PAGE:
Still, a fantastic performance from Withers overall. He was terrific on the defensive end against Keve Aluma, who came into the game as the hottest post player in the conference. The only glaring defensive mistake Jae’Lyn made was (once again) gambling on an entry pass when he was in solid position to defend Aluma straight up. He was punished justly by being dunked on.

—Chris Mack knows.

Chris Mack always knows.

—I love the guy, but this needs to be said: I’m not sure JJ Traynor has earned the right to rock the one high sock look just yet. Two more game-winners and some solid overall play before March, and this take will be reevaluated.

—Speaking of reevaluation, I have no idea what to do with the Dre Davis Three-Point Era Watch.

We had an airball long by five feet, an airball short by five feet, and then a zero hesitation pull that ripped through the net without grazing any iron. He’s like Fulton Reed, except it’s one out of every three instead of one out of every five.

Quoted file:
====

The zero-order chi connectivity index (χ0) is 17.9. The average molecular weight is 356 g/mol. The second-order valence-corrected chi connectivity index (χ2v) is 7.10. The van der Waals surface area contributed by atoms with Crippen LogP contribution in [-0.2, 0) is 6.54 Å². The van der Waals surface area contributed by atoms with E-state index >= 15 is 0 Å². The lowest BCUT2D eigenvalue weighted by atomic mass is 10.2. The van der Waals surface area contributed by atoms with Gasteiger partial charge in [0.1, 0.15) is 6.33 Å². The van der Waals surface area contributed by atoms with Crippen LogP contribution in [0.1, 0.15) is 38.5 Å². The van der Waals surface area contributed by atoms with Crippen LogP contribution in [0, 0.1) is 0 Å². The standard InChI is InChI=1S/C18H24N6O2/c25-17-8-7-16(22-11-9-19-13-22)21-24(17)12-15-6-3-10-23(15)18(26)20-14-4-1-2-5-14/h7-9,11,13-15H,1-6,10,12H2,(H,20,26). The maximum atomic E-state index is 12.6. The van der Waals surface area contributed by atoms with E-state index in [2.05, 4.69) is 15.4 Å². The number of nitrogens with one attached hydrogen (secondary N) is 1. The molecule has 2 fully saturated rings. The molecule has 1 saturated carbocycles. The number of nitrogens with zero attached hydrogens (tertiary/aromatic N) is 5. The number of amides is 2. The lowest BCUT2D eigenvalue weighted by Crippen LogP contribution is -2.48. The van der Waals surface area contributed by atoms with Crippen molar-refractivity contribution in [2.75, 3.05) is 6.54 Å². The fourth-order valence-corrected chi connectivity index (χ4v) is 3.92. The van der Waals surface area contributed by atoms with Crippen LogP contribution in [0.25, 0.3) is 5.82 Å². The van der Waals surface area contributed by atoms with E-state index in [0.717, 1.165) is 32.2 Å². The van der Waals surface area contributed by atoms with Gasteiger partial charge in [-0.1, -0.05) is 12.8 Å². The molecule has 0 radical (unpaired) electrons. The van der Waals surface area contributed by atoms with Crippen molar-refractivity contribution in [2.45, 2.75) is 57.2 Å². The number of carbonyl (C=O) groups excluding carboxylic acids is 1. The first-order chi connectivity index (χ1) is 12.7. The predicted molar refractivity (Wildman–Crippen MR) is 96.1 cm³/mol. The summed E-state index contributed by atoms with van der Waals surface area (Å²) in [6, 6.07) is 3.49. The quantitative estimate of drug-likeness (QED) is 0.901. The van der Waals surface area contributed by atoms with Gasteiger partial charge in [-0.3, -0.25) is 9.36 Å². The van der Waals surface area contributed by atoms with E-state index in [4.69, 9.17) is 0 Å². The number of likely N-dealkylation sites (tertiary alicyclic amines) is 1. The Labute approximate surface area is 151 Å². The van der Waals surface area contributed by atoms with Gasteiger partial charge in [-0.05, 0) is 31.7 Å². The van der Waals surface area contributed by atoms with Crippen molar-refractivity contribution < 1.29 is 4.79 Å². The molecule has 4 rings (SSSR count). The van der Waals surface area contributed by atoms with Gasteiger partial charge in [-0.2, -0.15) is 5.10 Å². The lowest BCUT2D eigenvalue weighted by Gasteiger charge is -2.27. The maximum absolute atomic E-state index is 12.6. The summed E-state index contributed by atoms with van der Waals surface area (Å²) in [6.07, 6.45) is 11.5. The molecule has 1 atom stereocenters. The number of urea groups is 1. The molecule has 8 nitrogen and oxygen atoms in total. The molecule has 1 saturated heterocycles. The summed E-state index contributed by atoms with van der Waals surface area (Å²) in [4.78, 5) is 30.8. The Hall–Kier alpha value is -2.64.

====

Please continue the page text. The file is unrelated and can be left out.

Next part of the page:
The official stance of Card Chronicle at this time is that the Dre Davis Three-Point Era is still back on, but it’s in a provisional state right now. Sort of like the old Facebook “it’s complicated” relationship status on Facebook.

As always, keep it locked here for further developments on this pressing matter.

—So close to 72-70.

Listen to the Card Chronicle Podcast for mostly wildly inaccurate, but occasionally eerily close score predictions.

—David Johnson is now 9 of his last 14 from three, and 14 of his last 26.

That’ll do.

—Mike Young is a really good coach who’s eventually going to get Virginia Tech back to where it was at the end of the Buzz Williams era (lottttttta underclassmen on this year’s team who will be back). Maybe by that point more than 3 percent of us will be able to pick him out of a lineup.

—Loving this group, loving this start to 2021, and loving where this season has the potential to go. Hating that we don’t get to see them play for another week now.

Go Cards.